On Monday, Congressman Ed Markey, in the first-ever accounting of its kind, has found that in 2011, federal, state and local law enforcement agencies made more than 1.3 million requests of wireless carriers for the cell phone records of consumers, and that number is increasing every year.
- Sprint received 500,000 subpoenas for its data from law enforcement in the last year. That doesn’t include court orders for wiretaps and location data, which Sprint didn’t track annually but which added up to 325,982 requests in the last five years. The company also says it doesn’t have the resources to track how many of those requests it responded to or rejected. The company has 221 employees dedicated to processing and responding to government requests for its data.
- Verizon received 260,000 requests for its users data in 2011, including wiretaps, calling records, text message information, and location information, but doesn’t add how many were fulfilled.
- AT&T received 131,400 subpoenas in criminal cases for its information in 2011, as well as 49,700 warrants or orders that it hand over data. It rejected 965 of them. The company says it employees more than 100 staffers full-time to respond to law enforcement demands.
- T-Mobile told Congressman Markey it “does not disclose” the number of law enforcement requests it receives or complies with.
The number of data requests is growing quickly, reports the NY Times. The major carriers say law enforcement demands have risen 12-16% year-over-year.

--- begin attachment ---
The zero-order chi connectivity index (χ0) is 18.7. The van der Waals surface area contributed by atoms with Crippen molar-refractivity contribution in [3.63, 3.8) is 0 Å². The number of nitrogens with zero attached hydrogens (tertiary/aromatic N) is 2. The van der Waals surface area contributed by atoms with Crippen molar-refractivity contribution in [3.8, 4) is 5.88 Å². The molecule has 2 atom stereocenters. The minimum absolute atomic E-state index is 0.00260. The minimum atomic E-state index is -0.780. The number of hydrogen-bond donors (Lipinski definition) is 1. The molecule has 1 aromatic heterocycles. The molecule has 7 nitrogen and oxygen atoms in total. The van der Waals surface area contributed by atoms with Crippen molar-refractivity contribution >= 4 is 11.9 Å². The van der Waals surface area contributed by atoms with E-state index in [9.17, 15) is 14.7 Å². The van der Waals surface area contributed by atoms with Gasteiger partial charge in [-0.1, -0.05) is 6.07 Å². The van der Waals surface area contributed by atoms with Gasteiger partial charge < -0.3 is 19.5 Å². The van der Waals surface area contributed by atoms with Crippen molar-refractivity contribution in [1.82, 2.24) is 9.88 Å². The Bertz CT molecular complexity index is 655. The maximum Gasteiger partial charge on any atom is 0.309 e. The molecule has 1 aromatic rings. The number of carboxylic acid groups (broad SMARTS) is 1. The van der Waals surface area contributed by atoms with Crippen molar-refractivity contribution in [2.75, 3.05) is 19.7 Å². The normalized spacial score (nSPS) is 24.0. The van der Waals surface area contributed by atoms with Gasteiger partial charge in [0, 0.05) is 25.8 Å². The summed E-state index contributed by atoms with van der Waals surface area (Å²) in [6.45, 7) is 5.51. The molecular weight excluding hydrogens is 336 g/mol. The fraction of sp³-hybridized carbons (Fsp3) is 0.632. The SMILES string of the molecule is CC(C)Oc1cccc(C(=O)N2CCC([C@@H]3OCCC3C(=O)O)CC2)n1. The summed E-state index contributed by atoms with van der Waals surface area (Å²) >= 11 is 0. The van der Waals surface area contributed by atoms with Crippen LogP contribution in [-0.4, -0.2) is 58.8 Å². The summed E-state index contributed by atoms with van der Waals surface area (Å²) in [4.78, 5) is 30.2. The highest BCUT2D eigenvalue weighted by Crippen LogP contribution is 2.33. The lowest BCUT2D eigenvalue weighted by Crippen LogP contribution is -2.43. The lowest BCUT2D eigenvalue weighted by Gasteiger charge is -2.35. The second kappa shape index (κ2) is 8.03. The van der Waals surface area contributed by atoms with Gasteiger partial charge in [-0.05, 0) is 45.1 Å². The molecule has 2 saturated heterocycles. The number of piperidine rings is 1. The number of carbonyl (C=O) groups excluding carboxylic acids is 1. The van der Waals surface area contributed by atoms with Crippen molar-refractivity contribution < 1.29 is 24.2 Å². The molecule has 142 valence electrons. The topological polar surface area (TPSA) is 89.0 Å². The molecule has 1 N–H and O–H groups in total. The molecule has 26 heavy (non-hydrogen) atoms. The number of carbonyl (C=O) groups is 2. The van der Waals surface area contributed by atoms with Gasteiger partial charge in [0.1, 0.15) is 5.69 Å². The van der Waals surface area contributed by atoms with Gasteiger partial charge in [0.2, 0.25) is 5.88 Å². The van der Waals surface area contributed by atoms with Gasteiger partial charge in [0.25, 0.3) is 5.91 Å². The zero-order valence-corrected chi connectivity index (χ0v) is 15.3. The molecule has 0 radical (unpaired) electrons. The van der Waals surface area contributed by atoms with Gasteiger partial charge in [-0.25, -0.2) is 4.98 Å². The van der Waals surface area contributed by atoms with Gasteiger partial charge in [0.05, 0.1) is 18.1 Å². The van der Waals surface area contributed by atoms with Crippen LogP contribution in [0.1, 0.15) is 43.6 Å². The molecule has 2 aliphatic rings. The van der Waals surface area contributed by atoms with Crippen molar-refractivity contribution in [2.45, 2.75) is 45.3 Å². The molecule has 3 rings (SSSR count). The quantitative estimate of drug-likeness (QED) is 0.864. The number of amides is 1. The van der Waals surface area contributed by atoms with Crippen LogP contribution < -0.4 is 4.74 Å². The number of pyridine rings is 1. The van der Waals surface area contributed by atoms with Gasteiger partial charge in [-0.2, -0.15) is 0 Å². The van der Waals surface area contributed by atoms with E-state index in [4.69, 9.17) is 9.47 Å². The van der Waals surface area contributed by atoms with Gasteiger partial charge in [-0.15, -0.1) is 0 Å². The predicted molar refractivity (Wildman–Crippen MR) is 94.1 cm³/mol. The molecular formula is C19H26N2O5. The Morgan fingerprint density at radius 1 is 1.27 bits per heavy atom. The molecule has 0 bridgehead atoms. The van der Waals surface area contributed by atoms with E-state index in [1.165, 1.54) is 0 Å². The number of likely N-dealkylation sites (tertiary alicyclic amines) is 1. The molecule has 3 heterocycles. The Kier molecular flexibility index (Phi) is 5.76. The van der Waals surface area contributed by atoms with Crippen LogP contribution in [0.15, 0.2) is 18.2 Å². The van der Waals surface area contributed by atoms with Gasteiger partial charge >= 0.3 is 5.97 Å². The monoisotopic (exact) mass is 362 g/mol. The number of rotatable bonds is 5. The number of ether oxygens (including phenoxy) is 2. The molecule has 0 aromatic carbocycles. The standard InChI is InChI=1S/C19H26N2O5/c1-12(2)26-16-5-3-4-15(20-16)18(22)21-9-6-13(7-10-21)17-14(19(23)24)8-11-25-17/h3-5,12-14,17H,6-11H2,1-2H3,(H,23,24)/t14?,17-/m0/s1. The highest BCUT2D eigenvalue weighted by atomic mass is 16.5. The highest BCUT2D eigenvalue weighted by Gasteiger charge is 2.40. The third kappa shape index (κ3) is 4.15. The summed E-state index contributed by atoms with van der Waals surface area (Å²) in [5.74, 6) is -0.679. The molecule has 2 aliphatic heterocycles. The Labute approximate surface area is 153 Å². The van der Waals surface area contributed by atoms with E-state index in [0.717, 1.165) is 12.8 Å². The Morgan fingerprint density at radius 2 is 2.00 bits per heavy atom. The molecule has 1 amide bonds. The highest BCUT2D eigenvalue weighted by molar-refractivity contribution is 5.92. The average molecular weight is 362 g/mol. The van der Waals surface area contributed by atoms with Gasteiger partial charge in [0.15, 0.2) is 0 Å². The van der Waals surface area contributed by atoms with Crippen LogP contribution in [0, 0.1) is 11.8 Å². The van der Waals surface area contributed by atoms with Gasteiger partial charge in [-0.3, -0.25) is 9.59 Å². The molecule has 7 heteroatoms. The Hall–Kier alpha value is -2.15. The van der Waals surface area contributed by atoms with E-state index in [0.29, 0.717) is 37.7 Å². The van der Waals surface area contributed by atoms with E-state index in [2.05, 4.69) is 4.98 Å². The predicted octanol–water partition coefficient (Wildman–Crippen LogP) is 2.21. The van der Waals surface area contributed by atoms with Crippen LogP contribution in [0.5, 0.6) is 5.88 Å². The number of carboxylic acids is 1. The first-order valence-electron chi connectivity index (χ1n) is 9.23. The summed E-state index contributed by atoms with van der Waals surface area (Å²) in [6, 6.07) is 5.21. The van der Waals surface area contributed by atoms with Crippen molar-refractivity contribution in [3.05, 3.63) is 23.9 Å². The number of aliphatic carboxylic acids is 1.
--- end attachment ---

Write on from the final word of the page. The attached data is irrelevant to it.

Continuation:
Markey’s request for this information followed a groundbreaking report by the American Civil Liberties Union based on Freedom of Information Act requests to police departments around the country for evidence of their policies on data requests to phone carriers.
The information revealed Monday includes “tower dumps,” too, says Chris Calebrese, an attorney with the ACLU. “Just the sheer volume of orders is amazing, but a significant chunk are dumps from entire cell towers,” he says. “That means tons of people’s information is being grabbed with a single one of these orders.”
Some police departments obtain all of the cell phone numbers that used a particular cell tower. Other police want all the mobile phone numbers that called a particular cell phone. Still other agencies want everything that can be gleaned from a smartphone, including the owner’s GPS coordinates.
Pen-Link, among others, provides Law Enforcement and Intelligence agencies with software and systems for the collection, storage, and analysis of telephone communications.